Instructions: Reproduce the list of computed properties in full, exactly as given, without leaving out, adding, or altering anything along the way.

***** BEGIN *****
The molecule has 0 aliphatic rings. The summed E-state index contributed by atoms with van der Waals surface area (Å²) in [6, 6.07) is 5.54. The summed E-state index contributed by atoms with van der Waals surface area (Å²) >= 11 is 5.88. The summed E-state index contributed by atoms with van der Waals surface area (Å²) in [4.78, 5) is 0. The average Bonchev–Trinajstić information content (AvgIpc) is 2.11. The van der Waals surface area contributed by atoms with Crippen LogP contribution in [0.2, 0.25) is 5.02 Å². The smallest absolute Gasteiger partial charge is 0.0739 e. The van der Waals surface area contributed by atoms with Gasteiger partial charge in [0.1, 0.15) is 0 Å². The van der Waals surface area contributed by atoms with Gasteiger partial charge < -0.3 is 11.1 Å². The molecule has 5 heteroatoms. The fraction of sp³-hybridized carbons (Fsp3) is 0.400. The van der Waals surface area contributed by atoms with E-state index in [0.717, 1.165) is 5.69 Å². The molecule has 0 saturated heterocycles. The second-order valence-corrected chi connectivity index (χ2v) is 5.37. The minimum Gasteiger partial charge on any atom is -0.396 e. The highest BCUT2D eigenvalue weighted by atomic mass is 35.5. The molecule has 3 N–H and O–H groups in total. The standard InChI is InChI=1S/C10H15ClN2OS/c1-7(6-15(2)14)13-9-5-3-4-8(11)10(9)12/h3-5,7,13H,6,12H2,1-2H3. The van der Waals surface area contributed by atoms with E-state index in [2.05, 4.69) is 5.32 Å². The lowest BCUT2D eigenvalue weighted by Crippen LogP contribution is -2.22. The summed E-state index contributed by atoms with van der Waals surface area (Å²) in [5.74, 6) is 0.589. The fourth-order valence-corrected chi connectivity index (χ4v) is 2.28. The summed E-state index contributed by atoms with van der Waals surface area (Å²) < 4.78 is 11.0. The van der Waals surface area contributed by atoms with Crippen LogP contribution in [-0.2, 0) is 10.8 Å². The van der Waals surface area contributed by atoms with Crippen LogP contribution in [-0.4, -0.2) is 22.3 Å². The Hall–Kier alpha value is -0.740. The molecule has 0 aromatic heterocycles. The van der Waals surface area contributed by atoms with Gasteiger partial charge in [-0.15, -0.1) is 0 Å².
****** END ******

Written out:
The molecule has 0 aliphatic rings. The summed E-state index contributed by atoms with van der Waals surface area (Å²) in [6, 6.07) is 5.54. The summed E-state index contributed by atoms with van der Waals surface area (Å²) >= 11 is 5.88. The summed E-state index contributed by atoms with van der Waals surface area (Å²) in [4.78, 5) is 0. The average Bonchev–Trinajstić information content (AvgIpc) is 2.11. The van der Waals surface area contributed by atoms with Crippen LogP contribution in [0.2, 0.25) is 5.02 Å². The smallest absolute Gasteiger partial charge is 0.0739 e. The van der Waals surface area contributed by atoms with Gasteiger partial charge in [0.1, 0.15) is 0 Å². The van der Waals surface area contributed by atoms with Gasteiger partial charge < -0.3 is 11.1 Å². The molecule has 5 heteroatoms. The fraction of sp³-hybridized carbons (Fsp3) is 0.400. The van der Waals surface area contributed by atoms with E-state index in [0.717, 1.165) is 5.69 Å². The molecule has 0 saturated heterocycles. The second-order valence-corrected chi connectivity index (χ2v) is 5.37. The minimum Gasteiger partial charge on any atom is -0.396 e. The highest BCUT2D eigenvalue weighted by atomic mass is 35.5. The molecule has 3 N–H and O–H groups in total. The standard InChI is InChI=1S/C10H15ClN2OS/c1-7(6-15(2)14)13-9-5-3-4-8(11)10(9)12/h3-5,7,13H,6,12H2,1-2H3. The van der Waals surface area contributed by atoms with E-state index in [2.05, 4.69) is 5.32 Å². The lowest BCUT2D eigenvalue weighted by Crippen LogP contribution is -2.22. The summed E-state index contributed by atoms with van der Waals surface area (Å²) in [5.74, 6) is 0.589. The fourth-order valence-corrected chi connectivity index (χ4v) is 2.28. The summed E-state index contributed by atoms with van der Waals surface area (Å²) < 4.78 is 11.0. The van der Waals surface area contributed by atoms with Crippen LogP contribution in [-0.2, 0) is 10.8 Å². The van der Waals surface area contributed by atoms with Crippen LogP contribution in [-0.4, -0.2) is 22.3 Å². The Hall–Kier alpha value is -0.740. The molecule has 0 aromatic heterocycles. The van der Waals surface area contributed by atoms with Gasteiger partial charge in [-0.15, -0.1) is 0 Å².